In June of last year, in one of the few upsets since conservatives consolidated their hold on the denomination 20 years ago, the establishment’s hand-picked candidates — well-known national figures in the convention — lost the internal election for the convention’s presidency. The winner, Frank Page of First Baptist Church in Taylors, S.C., campaigned on a promise to loosen up the conservatives’ tight control. He told convention delegates that Southern Baptists had become known too much for what they were against (abortion, evolution, homosexuality) instead of what they stand for (the Gospel). “I believe in the word of God,” he said after his election, “I am just not mad about it.” (It’s a formulation that comes up a lot in evangelical circles these days.)…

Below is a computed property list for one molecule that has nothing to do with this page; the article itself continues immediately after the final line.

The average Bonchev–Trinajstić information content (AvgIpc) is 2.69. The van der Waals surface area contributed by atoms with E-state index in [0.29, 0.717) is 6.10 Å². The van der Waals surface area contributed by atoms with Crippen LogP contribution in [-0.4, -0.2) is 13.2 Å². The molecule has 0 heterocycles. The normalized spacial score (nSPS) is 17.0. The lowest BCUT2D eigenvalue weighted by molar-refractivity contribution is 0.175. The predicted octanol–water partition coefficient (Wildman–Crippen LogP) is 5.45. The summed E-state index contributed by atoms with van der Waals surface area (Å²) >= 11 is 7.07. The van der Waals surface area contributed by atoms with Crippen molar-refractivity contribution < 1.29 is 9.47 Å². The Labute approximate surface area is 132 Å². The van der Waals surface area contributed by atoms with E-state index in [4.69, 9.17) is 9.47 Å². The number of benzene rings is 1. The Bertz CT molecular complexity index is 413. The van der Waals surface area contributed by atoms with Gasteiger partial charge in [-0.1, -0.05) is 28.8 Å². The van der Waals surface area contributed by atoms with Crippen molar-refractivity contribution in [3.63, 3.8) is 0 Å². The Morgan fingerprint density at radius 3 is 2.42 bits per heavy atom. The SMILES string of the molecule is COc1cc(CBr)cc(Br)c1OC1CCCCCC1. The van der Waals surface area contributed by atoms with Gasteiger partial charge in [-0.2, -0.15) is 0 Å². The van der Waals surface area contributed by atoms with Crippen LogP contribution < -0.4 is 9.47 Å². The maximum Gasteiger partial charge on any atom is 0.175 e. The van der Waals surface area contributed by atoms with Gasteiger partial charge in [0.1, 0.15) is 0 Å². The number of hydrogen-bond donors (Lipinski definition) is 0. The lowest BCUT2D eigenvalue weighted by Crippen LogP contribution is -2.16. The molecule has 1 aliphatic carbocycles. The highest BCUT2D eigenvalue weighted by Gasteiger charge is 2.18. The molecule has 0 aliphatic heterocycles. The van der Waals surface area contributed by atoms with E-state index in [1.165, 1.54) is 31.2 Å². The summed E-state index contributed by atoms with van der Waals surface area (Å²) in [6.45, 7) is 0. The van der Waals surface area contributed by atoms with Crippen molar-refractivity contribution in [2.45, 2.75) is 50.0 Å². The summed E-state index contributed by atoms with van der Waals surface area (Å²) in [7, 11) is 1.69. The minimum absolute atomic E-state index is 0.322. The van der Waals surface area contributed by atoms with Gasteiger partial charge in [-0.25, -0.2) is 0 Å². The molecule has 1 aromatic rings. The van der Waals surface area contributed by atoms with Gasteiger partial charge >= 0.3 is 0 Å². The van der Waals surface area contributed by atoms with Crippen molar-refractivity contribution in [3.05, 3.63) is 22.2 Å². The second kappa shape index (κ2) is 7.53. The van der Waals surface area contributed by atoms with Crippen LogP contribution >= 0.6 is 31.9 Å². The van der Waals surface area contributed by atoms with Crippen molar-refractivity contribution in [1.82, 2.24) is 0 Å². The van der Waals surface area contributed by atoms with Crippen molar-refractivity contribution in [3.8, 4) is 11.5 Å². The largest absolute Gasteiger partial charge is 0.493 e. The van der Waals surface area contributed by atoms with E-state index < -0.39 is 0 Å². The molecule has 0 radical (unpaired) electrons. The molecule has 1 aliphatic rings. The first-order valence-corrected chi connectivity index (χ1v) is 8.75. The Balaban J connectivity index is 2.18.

Conservative Christian leaders in Washington acknowledge a “leftward drift” among evangelicals, said Tony Perkins, president of the Family Research Council and the movement’s chief advocate in Washington. He told me he believed that Hybels and many of his admirers had, in effect, fallen away from orthodox evangelical theology. Perkins compared the phenomenon to the century-old division in American Protestantism between the liberal mainline and the orthodox evangelical churches. “It is almost like another split coming within the evangelicals,” he said…

“The religious right peaked a long time ago,” [Carlson] added. “As a historical, sociological phenomenon, it has seen its heyday. Something new is coming.”…

Fox, meanwhile, is already preparing to do his part to get Wichita’s conservative faithful to the polls next November. Standing before a few hundred worshipers at the Johnny Western Theater last summer, Fox warned his new congregation not to let go of that old-time religion. “Hell is just as hot as it ever was,” he reminded them. “It just has more people in it.”…

“Some might compare the religious right to a snake,” he said. “We may be in our hole right now, but we can come out and bite you at any time.”